One note on cycle gear... (not sure if this note applies to all Cycle Gears or just the local one).

They're friendly, they're cheap, I buy a lot of stuff from em (they remember my NAME when I go in even though it's usually at least a month between trips), but I won't buy another set of tires from em. After checking the date on the tires that I'd JUST BOUGHT (the set that's on the bike now) one of em was almost 3 years old. The valve stem they installed also leaked since they'd neglected to tighten the inner nub - AND they didn't clean the rims, which caused a rim leak. Nevermind that with my previous bike I had a tire I had to take back 3 times because they couldn't get it seated right...

Like I said - might just be my local cycle gear, might just be my luck, but I think I'll be ordering my next set online and mounting them myself or getting em installed by a different (more competent?) shop... I just don't think they have the training they should...
 

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Rider on the Storm
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1,287 Posts
Discussion Starter #9 (Edited)
Metzler vs Dunlop

I don't have the set-up to remove my own tires. Two local Kaw dealers said that if I brought my own tires in, they would balance/mount them for around $120. The much closer small shop will do it for $134.

Is there a huge difference between Dunlop 404s and Metzler 880s?! I've also read good things about the Pirelli MT66 (on sale at the Motorcycle Superstore) and the new Night Dragons.
 

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On His Lady Vulcan
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1,647 Posts
What do you mean you don't have the set up to remove your tires? All it takes is your center stand and a large crescent wrench and its off in no time flat (pun intended...lol) Just remove the wheels and take them in separately and DON'T pay more then $30 a tire to mount them.

Peace :beerchug:
 

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I thought I needed a special stand to get the front wheel off. :doh:
I found out that if you put a 2x6 board under the center stand it will raise the bike enough that when you undue the shocks the wheel not already resting on the ground.
 

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On His Lady Vulcan
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1,647 Posts
Negative brother, just lift up on the forks a little slide it out, I would throw a milk crate (or whatever you have that might work) under the forks for further support while the wheel is off and boom shakalakka.

Enjoy
 

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Negative brother, just lift up on the forks a little slide it out, I would throw a milk crate (or whatever you have that might work) under the forks for further support while the wheel is off and boom shakalakka.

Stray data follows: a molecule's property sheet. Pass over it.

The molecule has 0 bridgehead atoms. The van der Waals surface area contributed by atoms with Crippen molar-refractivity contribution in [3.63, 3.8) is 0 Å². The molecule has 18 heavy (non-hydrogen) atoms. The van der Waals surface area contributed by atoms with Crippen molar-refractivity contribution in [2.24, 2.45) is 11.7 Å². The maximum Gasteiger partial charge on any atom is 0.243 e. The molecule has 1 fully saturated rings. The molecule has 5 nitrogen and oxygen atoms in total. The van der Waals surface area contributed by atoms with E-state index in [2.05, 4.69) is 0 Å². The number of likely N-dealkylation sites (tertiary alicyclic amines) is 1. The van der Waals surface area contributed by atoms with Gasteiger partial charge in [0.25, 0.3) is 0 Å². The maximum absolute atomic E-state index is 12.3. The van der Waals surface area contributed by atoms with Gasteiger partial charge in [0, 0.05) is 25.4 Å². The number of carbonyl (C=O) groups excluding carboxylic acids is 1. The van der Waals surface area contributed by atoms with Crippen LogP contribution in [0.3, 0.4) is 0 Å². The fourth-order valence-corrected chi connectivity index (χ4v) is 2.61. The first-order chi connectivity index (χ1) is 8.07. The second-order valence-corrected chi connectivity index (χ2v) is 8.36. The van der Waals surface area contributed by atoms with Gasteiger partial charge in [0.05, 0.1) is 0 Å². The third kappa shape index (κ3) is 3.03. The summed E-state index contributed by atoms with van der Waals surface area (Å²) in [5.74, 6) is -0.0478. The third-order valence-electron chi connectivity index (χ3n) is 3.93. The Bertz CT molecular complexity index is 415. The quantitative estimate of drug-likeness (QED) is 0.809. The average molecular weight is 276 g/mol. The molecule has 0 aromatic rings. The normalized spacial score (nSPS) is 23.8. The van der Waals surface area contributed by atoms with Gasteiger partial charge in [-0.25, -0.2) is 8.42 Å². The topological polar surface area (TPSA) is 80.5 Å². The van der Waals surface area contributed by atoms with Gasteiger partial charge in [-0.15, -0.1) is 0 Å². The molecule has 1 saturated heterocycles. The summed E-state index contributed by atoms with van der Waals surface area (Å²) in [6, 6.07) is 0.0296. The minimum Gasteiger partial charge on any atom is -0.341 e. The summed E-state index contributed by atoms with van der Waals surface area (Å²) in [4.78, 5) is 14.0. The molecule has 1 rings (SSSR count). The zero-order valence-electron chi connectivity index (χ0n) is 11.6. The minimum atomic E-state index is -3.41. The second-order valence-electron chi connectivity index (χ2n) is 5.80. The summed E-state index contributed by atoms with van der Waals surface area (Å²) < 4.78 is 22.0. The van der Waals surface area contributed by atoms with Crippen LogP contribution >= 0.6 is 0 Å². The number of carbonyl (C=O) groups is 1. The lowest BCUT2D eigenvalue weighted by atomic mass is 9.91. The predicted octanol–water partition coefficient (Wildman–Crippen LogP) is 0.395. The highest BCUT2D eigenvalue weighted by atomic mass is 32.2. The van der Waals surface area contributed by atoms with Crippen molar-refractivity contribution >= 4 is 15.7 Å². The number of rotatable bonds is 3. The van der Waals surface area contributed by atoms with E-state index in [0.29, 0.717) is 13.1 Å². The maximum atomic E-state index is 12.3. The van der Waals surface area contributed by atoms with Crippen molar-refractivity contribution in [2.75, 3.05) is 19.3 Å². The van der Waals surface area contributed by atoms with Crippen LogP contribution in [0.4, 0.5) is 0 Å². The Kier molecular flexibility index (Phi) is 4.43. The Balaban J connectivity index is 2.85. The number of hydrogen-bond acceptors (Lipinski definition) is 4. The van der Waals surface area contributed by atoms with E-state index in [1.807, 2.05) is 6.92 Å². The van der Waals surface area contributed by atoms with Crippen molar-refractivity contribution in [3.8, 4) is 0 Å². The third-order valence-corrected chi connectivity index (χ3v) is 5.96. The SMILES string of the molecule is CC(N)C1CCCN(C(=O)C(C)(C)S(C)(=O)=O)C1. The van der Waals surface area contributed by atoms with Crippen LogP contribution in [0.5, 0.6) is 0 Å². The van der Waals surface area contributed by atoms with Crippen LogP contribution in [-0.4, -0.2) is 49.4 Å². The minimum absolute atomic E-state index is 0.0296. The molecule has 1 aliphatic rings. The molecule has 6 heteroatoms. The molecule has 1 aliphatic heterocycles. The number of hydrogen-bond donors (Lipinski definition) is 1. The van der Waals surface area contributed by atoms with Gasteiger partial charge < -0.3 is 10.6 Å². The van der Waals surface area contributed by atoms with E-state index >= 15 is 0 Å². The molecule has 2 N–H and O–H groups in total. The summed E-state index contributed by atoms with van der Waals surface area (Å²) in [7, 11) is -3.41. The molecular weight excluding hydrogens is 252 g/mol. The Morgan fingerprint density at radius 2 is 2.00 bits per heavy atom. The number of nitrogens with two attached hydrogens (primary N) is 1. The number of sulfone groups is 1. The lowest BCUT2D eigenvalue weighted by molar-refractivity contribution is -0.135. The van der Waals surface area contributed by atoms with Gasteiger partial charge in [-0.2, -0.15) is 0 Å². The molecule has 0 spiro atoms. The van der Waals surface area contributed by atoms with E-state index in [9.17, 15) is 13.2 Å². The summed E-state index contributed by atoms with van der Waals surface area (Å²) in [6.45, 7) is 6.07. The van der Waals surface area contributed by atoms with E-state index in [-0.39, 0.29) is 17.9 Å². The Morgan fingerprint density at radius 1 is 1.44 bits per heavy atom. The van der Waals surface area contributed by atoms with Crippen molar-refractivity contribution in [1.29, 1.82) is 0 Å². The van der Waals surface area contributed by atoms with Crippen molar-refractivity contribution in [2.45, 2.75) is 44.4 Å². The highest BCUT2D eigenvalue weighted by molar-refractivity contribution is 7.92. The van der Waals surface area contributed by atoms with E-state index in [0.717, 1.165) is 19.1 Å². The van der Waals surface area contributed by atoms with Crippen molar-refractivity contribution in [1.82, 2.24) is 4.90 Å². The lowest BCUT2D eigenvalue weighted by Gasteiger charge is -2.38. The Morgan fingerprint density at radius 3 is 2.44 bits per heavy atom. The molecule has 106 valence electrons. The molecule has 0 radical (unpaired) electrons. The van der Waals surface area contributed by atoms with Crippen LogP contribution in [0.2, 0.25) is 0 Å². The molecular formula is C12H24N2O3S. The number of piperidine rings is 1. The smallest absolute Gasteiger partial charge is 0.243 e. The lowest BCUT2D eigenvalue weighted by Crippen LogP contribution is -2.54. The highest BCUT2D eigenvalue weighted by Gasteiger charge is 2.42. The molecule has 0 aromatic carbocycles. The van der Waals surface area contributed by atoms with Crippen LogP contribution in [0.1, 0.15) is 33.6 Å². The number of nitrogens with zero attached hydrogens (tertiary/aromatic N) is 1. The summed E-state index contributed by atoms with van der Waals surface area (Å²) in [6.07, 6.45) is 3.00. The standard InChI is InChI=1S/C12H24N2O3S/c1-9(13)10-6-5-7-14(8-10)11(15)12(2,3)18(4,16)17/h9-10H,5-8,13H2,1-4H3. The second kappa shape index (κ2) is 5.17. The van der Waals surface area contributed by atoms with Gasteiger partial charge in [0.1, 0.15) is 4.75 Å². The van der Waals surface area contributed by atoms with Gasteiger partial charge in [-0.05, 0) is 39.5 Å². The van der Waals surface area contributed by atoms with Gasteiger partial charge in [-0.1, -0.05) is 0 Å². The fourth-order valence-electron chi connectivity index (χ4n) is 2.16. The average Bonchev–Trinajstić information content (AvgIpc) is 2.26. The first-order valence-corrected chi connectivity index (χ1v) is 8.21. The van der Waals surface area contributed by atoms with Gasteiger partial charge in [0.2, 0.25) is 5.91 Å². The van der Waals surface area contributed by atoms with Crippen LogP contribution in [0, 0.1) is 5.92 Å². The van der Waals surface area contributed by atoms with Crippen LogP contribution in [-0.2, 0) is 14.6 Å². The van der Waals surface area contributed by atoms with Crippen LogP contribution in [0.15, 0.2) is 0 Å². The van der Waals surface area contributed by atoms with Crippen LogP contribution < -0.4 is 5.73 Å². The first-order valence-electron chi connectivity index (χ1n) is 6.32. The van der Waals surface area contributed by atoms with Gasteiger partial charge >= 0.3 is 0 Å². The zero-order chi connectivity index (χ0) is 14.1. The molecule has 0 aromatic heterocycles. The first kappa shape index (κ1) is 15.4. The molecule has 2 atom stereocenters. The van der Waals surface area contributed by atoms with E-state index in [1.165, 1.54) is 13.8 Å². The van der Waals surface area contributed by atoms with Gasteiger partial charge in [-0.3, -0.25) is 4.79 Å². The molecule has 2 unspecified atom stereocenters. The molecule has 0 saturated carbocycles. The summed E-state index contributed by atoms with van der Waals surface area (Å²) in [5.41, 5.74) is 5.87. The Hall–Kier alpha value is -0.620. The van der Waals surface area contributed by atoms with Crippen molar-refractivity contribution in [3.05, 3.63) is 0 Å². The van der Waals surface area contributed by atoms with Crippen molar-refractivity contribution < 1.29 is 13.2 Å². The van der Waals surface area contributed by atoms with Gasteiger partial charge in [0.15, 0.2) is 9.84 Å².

Enjoy
Your rirght my bad I was thinking of the rear wheel.
 

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Rider on the Storm
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1,287 Posts
Discussion Starter #15
Hey Kenneth, on a personal note: my first-born is being commissioned a 2nd Lieutenant in the Army in a couple of weeks. After some officer training in Oklahoma, he'll be stationed for more training in the Newport News area!
 

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Rider on the Storm
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1,287 Posts
Discussion Starter #16
mix & match?

I still want to hear more about mixing and matching. My front tire needs to be changed, but my stock Brookstone rear tire still has a lot of life left in it after 2 years and 10,000 miles. Question: is there a reason not to place a fresh ME880 on the front and wait until next year to replace the rear?
 

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On His Lady Vulcan
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1,647 Posts
I am running Dunlop on rear and Metz on front...No issues what so ever
 

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Hey Kenneth, on a personal note: my first-born is being commissioned a 2nd Lieutenant in the Army in a couple of weeks. After some officer training in Oklahoma, he'll be stationed for more training in the Newport News area!
He must be going to Fort Eustis. That's about 5 min from me.
 

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and the Adventure Cycle
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6,141 Posts
I still want to hear more about mixing and matching. My front tire needs to be changed, but my stock Brookstone rear tire still has a lot of life left in it after 2 years and 10,000 miles. Question: is there a reason not to place a fresh ME880 on the front and wait until next year to replace the rear?
Well, the shop manual does say not to mix manufacturers. Only thing I figure is maybe they don't want you mixing two different compounds as you wont get consistant traction. That's just my hypothesis anyways.
But I've done it when I first got the bike and never had any issues.

IMO, there's no reason to change both if only one needs changed.

As with any tire, when new, just take your time breaking it in, take note of any different feeling of handling and traction, then enjoy the ride.
 

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Replace the front for now, It sounds like the tire pressure was too low on the front, i run the tire pressure at tire reccomended pressure now instead of frame reccomended chart, i think irun 40psi. I havent had the same problem with my OEM replacement running those pressures, they will actually last a bit longer, but be carefull now, too much pressure can compromise safety.